Audible Ale won Gold at this year's World Beer Cup in the Classic English Style Pale Ale category.

“We’re incredibly proud of Audible Ale,” gushed Redhook brewmaster Matt Licklider in the release. “Our goal from the beginning was to brew a beer that stayed true to the style and exhibited lots of flavor, yet was sessionable enough that drinkers could enjoy more than one while watching the game. Since the initial launch, feedback has been incredible from both longstanding Redhook fans and new fans."

Redhook asked me if I wanted to sample Audible Ale, and not one to turn down award winning beer, I agreed.  I can see why it won gold.  It's got this interesting flavor combination of light, toasty malt with a little nuttiness to it and a grassy hop finish.    It's one of those highly underrated beers that can effortlessly recede into the background during a night out, yet contains all sorts of subtle flavorful complexities should you wish to focus on them.  

Which got me thinking, what specifically did Dan Patrick actually contribute to final Audible Ale brew?  Did he simply take a few swigs and say, "Yep, that tastes pretty good." Or did he determine the optimal mashing temperature, formulate the hop composition, or provide his own yeast strain?   Could there come a day when Dan Patrick leaves the broadcast booth to start his own brewery?

I'm afraid my query to through Redhook's public relations team was inconclusive.  Asking my Redhook public relations contact for more specifics on Patrick's contribution to Audible Ale, he assured me that Dan Patrick's involvement "is far more than your standard endorsement deal. Dan Patrick was a Redhook fan before Audible Ale and he’ll be a fan after Audible Ale. One thing of which I can assure you is that he worked hand in hand with Redhook  brewers and was, shall we say, very involved in product testing throughout the development process."  

Make of that as you will.
Could Dan Patrick be leaving the broadcast booth
to start his own brewery?  

Monday, June 9, 2014

Beer of the Month: Apex IPA from Bear Republic

After cooing over the subtleties and nuances of a couple of pale yellow brews for the last Beers of the Month, it's high time I choose one that will put some hair on your chest.  So this time around, I'm going with Bear Republic's Apex IPA.  Apex IPA is a testament to both Bear Republic's hop alchemy and truth in advertising, as Apex does indeed reach the ultimate height the West Coast IPA can possibly reach.

I knew this was going to be good the nanosecond all those wonderful grapefruit aromas hit my nose. Behind all those aromas were flavors of great depth and brightness of grapefruit and floral notes produced by a blend of Cascade, Columbus, Centennial, Cinook, Mosaic and (whew!) Citra hops. Underneath all those hops is a dry, hefty neutral malt backbone fully supporting all those hops while letting all their flavor notes shine through.  At 8.95% abv, it's either a strong IPA or a light Imperial IPA.  You decide.

Bear Republic has been brewing Apex for a few years and even won Silver at the 2006 Great American Beer Festival but this is the first year they started bottling it.  This is seriously the West Coast IPA all other West Coast IPA's should aspire to.  So, if you ever meet one of those jaded beer hipsters that tell you "Pliny the Younger isn't that good", you'll know they've had an Apex.  Or at least they should have.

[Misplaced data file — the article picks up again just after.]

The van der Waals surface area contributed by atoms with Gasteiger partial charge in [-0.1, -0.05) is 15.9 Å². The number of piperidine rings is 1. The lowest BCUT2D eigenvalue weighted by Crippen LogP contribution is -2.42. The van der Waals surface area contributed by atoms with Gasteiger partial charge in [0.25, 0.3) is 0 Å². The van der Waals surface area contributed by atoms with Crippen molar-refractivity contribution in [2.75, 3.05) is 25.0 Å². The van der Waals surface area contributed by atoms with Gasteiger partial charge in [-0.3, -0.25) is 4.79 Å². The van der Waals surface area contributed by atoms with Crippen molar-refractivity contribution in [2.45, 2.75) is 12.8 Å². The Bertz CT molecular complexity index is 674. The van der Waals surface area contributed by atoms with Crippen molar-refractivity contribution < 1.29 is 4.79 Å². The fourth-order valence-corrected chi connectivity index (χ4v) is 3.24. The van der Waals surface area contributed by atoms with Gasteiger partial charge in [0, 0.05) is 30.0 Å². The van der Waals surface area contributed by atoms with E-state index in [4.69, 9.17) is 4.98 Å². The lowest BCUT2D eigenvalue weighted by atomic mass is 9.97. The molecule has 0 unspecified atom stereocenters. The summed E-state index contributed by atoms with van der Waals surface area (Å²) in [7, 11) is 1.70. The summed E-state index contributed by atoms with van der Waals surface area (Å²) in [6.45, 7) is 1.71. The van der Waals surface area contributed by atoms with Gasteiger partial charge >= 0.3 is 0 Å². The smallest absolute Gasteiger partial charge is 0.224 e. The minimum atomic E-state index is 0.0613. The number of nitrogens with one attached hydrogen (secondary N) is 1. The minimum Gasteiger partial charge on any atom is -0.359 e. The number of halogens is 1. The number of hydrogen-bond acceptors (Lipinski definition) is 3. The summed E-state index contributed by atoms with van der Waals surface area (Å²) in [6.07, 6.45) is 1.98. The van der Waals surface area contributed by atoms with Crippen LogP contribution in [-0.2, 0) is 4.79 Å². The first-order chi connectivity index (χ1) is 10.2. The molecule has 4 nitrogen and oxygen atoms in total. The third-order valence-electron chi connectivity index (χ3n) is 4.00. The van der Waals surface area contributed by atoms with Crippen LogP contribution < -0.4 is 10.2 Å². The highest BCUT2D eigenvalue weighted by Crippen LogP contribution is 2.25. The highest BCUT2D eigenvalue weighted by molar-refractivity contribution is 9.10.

Friday, June 6, 2014

The Session #88: Introducing the Northern California Lightplater

Let us begin this month's Session with a toast to Boak and Bailey  who saved our long running Session streak by volunteering to host it at the 11th hour.  And kudos to them for picking a throwback topic of Traditional Beer Mixes, taking us back to the days when The Session was more about drinking a beer and writing about it rather than the more recent topics that have mostly involved waxing philosophically about beer.  Not that there's anything wrong with that.

I must confess that I've never had any of traditional beer mixes mentioned in their Session announcement. So for this beer cultural conscience raising experience, I decided to experiment with the Lightplater, a mix of a bitter and light ale by putting a Northern California spin on it.  I've enjoyed Anchor Brewing's new spring Saison release with its tangy lemon character.  For the bitter, I chose the Northern California version of the traditional bitter, the session IPA that's all the rage these days.   One of my favorite session IPA's is Lagunitas Day Time IPA.

Anchor Saison and Lagunitas Day Time IPA, poured
in a Gordon-Biersch glass to complete the
Northern California vibe for the Lightplater
I figured a 50/50 mix of Anchor's tangy Saison and Lagunitas bitter IPA would create an Asian-like vibe with a balance of bitter and sour.  And indeed, mixing the two created that yin yang of flavor.   What I didn't anticipate was a strong fruitiness to the combination, with the result tasting like a liquid Asian bitter melon.   (Never mind that I've never actually eaten Asian bitter melon.)  Perhaps that is part of the hidden beauty of beer mixes, the combination creates unexpected results that neither component contained itself.

Maybe the bigger question is this:  "Is it possible to create this beer with these flavors from a single mash, boil and fermentation?"  My guess is the answer is no, but I'll leave those questions to the experts.  I'm too busy enjoying a refreshing Northern California Lightplater to worry about stuff like that.

Tuesday, June 3, 2014

California's Drought hasn’t affected its breweries… least not yet

This water percolation pond near my home replenishes the
underwater aquifer.  It's  normally full this time of year
Listening to all the news about California’s drought, most people aren’t thinking about beer.  Perhaps they should.  It takes a lot of water to brew beer.  To produce each pint of beer, a typical brewery consumes five pints of water, used mostly to clean and sanitize the brewing equipment.  Factor in the water required to grow the barley and hops and somewhere between 8 and 24 gallons of water is required to produce a single pint of beer, depending on what part of the world the barley and hops originates.   So it stands to reason that California’s breweries could be greatly affected by California’s current drought.